When I taught on finances and giving in India, I noticed they had the largest offering baskets I had ever seen. When I asked why, I was told that they made the baskets big enough so that people could put in a portion of whatever the Lord had blessed them with during the week. Their offering baskets were big enough to hold bread, rice, eggs, money and more! In America, I’m afraid our baskets are too small. We need to create “bigger baskets” by giving people more ways to give. The issue in generosity is not in the method someone uses to give but the fact that they are faithful in their giving. Online giving, electronic funds transfers, giving kiosks, stock brokerage accounts and Christian community foundation accounts are all part of a growing trend to allow Christians to be more faithful in their generous giving to the Lord’s work.

4 — Focus some stewardship activities toward the 90 percent of a person’s resources.
Research shows that 90 percent of a person’s financial wealth is not in their cash flow but instead is in assets and estate. Yet nearly all of a church’s stewardship activities concentrate only on getting money into the Sunday collection plate. The biggest gifts that individuals might give to their church during their lifetime or at their death are from their assets/estate (property, vehicles, investments, business interests, jewelry, artwork, life insurance, etc.). Yet 90 percent of the people in your church will pass away without having given anything to your church from their assets, will or estate plans. It is time for churches to provide resources that help people properly steward all the assets God has entrusted to them over their lifetime. In our church, we developed and distributed the “Because I Love You FAMILY ORGANIZER” to help people get their house in order and to provide a friendly reminder that they need to honor the Lord from their assets and estate.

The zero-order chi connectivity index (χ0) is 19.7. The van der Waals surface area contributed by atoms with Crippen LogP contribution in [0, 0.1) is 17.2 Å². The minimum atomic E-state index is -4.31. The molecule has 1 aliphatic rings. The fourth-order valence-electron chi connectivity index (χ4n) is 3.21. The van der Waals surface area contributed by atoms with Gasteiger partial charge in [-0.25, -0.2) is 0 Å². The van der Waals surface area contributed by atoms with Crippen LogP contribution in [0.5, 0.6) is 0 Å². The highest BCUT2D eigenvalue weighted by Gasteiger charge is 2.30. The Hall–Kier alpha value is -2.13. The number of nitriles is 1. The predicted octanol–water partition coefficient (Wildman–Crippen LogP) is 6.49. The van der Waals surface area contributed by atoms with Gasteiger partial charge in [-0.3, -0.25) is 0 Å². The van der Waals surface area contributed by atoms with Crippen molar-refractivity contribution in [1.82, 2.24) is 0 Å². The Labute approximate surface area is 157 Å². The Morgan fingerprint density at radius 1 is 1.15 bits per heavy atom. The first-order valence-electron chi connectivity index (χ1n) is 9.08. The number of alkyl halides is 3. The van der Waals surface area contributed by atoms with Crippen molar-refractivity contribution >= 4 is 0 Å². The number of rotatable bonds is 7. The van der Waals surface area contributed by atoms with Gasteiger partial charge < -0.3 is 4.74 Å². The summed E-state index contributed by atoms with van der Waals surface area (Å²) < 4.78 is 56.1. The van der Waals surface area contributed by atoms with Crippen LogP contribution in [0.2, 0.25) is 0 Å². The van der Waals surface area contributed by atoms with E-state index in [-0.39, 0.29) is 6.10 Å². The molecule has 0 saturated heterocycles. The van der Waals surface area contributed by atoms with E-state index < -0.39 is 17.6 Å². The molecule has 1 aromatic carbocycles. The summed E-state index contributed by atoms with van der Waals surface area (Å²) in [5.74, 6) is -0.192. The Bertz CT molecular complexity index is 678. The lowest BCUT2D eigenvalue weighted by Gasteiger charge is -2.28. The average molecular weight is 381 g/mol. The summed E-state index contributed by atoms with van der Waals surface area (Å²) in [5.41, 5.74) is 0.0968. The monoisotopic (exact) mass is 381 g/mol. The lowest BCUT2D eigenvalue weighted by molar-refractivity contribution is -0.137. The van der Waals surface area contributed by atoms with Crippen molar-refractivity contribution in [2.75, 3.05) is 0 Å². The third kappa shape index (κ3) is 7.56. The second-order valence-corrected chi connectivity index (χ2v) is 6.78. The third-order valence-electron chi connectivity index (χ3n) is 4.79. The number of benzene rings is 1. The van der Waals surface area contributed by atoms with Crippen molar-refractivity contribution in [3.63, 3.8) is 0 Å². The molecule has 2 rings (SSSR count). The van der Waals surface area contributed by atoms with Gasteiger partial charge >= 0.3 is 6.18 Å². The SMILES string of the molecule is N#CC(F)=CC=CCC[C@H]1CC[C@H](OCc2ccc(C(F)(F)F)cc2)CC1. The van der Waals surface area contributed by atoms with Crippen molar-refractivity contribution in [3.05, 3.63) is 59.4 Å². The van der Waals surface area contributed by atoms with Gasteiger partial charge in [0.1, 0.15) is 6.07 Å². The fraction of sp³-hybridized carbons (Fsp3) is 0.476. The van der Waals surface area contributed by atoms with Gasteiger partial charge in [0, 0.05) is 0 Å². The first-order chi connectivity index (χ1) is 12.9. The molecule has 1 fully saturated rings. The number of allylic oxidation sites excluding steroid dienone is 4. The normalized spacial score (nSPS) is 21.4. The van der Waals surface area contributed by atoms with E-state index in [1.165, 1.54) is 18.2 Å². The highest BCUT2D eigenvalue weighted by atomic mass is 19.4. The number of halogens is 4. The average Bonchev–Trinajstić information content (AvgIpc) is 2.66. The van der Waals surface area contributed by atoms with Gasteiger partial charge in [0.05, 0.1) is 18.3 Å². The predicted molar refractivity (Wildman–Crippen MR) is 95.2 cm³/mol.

5 — Preach God’s Word on finances.
Studies have shown that 85 percent of pastors are uncomfortable preaching on money. One of the main reasons for this is that most seminaries over the last 40 years have not taught a biblical approach to personal and church finances. The good news is that God included 2,350 verses on finances and material possessions in the Scriptures. When you examine the Word for spiritual leaders who helped encourage financial teaching and generosity in their generation, the list is a veritable “Who’s Who” of Bible characters. While it was common in the past for churches to have one annual stewardship message, many pastors today are teaching whole series on finances covering a full range of topics from a biblical perspective: earning, savings, debt, materialism, generosity, investing and more.

If you begin to practice any of these five church stewardship ideas, you will leap forward in your ability to inspire people to live more generously and increase their giving to your church.

Dr. Brian Kluth is a pastor and generosity minister-at-large from First EFC of Colorado Springs. He is also author of the bestselling 40-day devotional at; speaker for radio program and eDevotional; founder of the Web site and free e-newsletter; and author of This fall, Brian will be a plenary speaker and seminar presenter in six cities for Recession-Proof Your Ministry regional conferences.